A group of phosphate minerals that includes ten mineral species and has the general formula X5(YO4)3Z, where X is usually calcium or lead, Y is phosphorus or arsenic, and Z is chlorine, fluorine, or OH-. (McGraw-Hill Dictionary of Scientific and Technical Terms, 4th ed)
Abnormal concretion or calcified deposit that forms around the teeth or dental prostheses.
Formation of stones in any part of the URINARY TRACT, usually in the KIDNEY; URINARY BLADDER; or the URETER.
Spectrophotometry in the infrared region, usually for the purpose of chemical analysis through measurement of absorption spectra associated with rotational and vibrational energy levels of molecules. (McGraw-Hill Dictionary of Scientific and Technical Terms, 4th ed)
Heterocyclic rings containing three nitrogen atoms, commonly in 1,2,4 or 1,3,5 or 2,4,6 formats. Some are used as HERBICIDES.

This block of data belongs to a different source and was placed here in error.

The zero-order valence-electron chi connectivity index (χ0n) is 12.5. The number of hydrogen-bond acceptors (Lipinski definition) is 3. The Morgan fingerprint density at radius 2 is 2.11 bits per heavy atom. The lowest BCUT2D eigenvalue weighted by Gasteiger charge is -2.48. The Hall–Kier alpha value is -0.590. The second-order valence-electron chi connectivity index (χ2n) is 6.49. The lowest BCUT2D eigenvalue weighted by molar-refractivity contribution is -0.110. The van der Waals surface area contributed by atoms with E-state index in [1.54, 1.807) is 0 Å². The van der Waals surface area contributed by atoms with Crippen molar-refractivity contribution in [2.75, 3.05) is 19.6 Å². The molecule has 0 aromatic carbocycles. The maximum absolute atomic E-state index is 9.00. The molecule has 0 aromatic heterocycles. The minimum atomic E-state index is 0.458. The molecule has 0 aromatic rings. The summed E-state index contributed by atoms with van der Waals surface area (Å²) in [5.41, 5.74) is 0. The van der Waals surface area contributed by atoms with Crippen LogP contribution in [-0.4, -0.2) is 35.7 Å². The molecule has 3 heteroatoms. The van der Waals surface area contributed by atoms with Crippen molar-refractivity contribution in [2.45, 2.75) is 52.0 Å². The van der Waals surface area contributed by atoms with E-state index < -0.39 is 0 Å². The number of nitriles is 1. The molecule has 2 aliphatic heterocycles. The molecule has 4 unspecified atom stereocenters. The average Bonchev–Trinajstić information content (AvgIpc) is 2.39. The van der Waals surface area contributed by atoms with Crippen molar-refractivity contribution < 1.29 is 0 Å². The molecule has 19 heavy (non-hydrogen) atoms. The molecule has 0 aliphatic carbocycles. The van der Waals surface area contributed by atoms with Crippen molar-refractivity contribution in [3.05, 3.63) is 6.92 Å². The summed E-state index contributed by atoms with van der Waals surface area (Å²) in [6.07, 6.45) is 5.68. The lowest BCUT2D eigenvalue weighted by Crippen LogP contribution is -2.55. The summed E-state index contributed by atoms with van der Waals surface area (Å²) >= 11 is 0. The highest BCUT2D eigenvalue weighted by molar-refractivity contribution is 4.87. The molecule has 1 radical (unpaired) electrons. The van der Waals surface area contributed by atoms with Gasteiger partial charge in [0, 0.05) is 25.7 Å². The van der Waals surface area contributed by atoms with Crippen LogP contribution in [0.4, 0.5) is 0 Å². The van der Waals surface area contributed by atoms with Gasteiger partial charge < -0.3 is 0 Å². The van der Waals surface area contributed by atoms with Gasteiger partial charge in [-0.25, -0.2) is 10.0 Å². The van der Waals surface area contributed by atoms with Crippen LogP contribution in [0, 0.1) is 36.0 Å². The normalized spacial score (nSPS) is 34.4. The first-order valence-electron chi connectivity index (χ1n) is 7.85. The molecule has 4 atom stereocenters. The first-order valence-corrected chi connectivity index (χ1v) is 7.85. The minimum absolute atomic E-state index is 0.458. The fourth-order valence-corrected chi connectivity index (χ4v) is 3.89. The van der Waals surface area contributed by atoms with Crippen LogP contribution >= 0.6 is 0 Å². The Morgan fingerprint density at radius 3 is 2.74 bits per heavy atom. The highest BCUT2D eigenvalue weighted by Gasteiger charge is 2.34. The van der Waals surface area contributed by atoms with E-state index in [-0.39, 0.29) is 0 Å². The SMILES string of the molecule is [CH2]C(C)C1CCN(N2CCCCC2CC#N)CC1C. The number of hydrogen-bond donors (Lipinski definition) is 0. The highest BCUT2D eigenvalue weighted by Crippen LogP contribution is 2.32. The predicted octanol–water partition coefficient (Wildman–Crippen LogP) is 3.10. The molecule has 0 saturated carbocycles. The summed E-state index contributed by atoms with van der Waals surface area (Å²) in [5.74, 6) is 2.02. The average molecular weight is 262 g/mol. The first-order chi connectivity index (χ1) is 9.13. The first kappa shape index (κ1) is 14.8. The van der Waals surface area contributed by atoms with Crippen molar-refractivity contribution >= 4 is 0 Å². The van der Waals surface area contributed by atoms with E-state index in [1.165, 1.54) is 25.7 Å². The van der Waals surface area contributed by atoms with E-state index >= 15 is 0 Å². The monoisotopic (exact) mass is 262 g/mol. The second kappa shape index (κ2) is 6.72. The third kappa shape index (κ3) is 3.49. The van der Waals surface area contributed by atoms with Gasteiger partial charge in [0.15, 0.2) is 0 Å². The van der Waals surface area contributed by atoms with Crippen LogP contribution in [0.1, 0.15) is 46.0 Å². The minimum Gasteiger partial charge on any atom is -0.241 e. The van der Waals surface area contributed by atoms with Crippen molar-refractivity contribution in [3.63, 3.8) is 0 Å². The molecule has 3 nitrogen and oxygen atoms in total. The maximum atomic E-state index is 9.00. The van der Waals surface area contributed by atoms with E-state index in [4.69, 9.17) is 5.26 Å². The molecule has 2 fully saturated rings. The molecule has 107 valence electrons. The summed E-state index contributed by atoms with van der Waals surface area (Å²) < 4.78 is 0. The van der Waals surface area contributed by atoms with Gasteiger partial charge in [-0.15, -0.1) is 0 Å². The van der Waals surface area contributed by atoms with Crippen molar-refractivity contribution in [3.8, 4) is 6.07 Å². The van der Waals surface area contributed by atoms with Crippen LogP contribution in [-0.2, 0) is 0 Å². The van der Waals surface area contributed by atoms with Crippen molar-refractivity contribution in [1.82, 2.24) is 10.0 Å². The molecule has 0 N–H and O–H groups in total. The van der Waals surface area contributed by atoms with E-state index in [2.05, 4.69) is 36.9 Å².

An oxidation product, via XANTHINE OXIDASE, of oxypurines such as XANTHINE and HYPOXANTHINE. It is the final oxidation product of purine catabolism in humans and primates, whereas in most other mammals URATE OXIDASE further oxidizes it to ALLANTOIN.
Presence of small calculi in the terminal salivary ducts (salivary sand), or stones (larger calculi) found in the larger ducts.
Endoscopic examination, therapy or surgery of the ureter.
Inorganic salts of phosphoric acid.
A musculomembranous sac along the URINARY TRACT. URINE flows from the KIDNEYS into the bladder via the ureters (URETER), and is held there until URINATION.
Inflammatory responses of the epithelium of the URINARY TRACT to microbial invasions. They are often bacterial infections with associated BACTERIURIA and PYURIA.